Deloitte has partnered with LifeJourney, an organisation that provides online career simulation experiences, to launch Day of STEM, a new initiative that hopes to inspire young Australians to develop a love for, and pursue a career in, STEM fields.
The initiative works through an online self-guided interactive program, which allows students to consider their future by getting a look into the day in the life of a STEM leader and opening their minds to the possibilities of working in the field, whether it be at a Fortune 500 company or a startup.
Students are taken on a journey that includes videos, interactive Q&As, and skill building experiences that LifeJourney calls ‘field trips.’ Students can track their progress through a dashboard that also looks to help them understand their personal career preferences, and the next steps they will need to take to fulfil their career aspirations, such as skill building, education, and certifications.
As part of the initiative, which is being supported by other partners including Twitter, Kaspersky, Symantec, Westpac, Telstra, and Collingwood Football Club, Deloitte will be providing participants with access to its own cybersecurity and technology consulting mentors in order to show students how the things they are already passionate about might align with the skills the company will need in the future.
The company’s participation comes after it released a report that found the number of graduates with ICT qualifications has declined significantly since the early 2000s. The Australia’s Digital Pulse report, produced by Deloitte Access Economics and the Australian Computer Society, found that just 18 percent of the Australian workforce has STEM qualifications, with 81 percent of this group male.
Kaylene O’Brien, a Deloitte consulting technology partner, said STEM is one of the toughest areas to recruit due to the small talent pool, particularly when it comes to women.
“Deloitte is well positioned to play a leadership role in driving our STEM transformation, and through LifeJourney, candidates get the opportunity to experience the opportunities available for them in a professional services firm like Deloitte, and to get a strong feel for the amazing opportunities a STEM career can offer,” she said.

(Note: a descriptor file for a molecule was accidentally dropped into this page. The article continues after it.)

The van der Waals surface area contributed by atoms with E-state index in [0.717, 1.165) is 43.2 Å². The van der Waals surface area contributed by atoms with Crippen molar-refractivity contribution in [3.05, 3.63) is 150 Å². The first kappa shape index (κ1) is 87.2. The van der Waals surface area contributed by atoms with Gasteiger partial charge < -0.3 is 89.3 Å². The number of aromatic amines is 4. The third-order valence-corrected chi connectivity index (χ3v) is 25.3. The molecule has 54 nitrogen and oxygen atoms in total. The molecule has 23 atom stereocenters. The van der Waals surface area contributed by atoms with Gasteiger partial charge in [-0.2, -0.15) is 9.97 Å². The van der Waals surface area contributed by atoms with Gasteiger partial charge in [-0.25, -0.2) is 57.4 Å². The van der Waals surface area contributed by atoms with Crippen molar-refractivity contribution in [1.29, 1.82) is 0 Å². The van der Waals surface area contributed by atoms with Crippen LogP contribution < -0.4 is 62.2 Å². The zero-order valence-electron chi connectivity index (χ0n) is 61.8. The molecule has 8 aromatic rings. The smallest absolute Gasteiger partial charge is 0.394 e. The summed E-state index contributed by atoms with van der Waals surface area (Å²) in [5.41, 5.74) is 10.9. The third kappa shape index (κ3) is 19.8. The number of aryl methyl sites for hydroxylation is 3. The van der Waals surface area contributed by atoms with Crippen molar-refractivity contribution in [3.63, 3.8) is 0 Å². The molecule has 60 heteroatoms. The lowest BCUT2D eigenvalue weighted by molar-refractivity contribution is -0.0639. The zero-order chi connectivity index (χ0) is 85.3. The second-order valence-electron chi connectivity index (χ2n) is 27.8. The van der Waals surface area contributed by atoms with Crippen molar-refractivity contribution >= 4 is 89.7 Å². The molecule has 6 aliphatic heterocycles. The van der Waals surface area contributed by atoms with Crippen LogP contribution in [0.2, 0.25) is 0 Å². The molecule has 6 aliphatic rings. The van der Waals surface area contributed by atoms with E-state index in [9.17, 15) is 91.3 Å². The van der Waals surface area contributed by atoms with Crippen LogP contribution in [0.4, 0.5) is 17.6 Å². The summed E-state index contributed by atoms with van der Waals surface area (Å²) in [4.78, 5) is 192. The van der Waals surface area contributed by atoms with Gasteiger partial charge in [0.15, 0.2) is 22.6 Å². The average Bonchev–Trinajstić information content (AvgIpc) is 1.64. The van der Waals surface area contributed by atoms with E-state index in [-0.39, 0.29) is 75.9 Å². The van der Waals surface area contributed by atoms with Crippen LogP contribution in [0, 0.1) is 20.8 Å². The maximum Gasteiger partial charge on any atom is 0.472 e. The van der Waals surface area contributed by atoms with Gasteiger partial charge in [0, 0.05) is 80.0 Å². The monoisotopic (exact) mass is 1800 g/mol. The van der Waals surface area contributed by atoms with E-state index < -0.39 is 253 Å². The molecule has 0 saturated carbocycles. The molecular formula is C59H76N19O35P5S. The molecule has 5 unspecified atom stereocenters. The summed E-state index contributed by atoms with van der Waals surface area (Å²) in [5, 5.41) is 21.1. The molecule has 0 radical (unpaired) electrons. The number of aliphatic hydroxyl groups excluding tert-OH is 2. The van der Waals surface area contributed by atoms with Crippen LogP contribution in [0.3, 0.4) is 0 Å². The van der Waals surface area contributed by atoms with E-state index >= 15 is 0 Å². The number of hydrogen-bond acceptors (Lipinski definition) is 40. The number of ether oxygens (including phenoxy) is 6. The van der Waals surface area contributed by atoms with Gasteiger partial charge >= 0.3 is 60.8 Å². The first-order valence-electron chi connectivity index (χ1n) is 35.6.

Day of STEM is just one of a growing number of grassroots initiatives aimed at getting Australian students excited about a future in science, technology, engineering, or mathematics.
Code Club Australia now has almost 9000 kids coding weekly in schools, libraries, and community centres around Australia through its 300 affiliated clubs, the largest number of any participating nation outside the United Kingdom. The organisation, founded in 2012, recently partnered with the Raspberry Pi Foundation to implement robotics into its curriculum.
Global movement Hour of Code is also looking to inspire kids to take up coding through events run in schools around the world during the week of December 7. The initiative is a one hour introduction to computer science, “designed to demystify code and show that anybody can learn the basics.” There are over 1070 events planned around Australia.
Teachers and parents interested in running the Day of STEM program can register online here. The program will be ready for delivery in Term 1 next year.
Image: Representatives of organisations supporting the Day of STEM initiatives. Source: Supplied.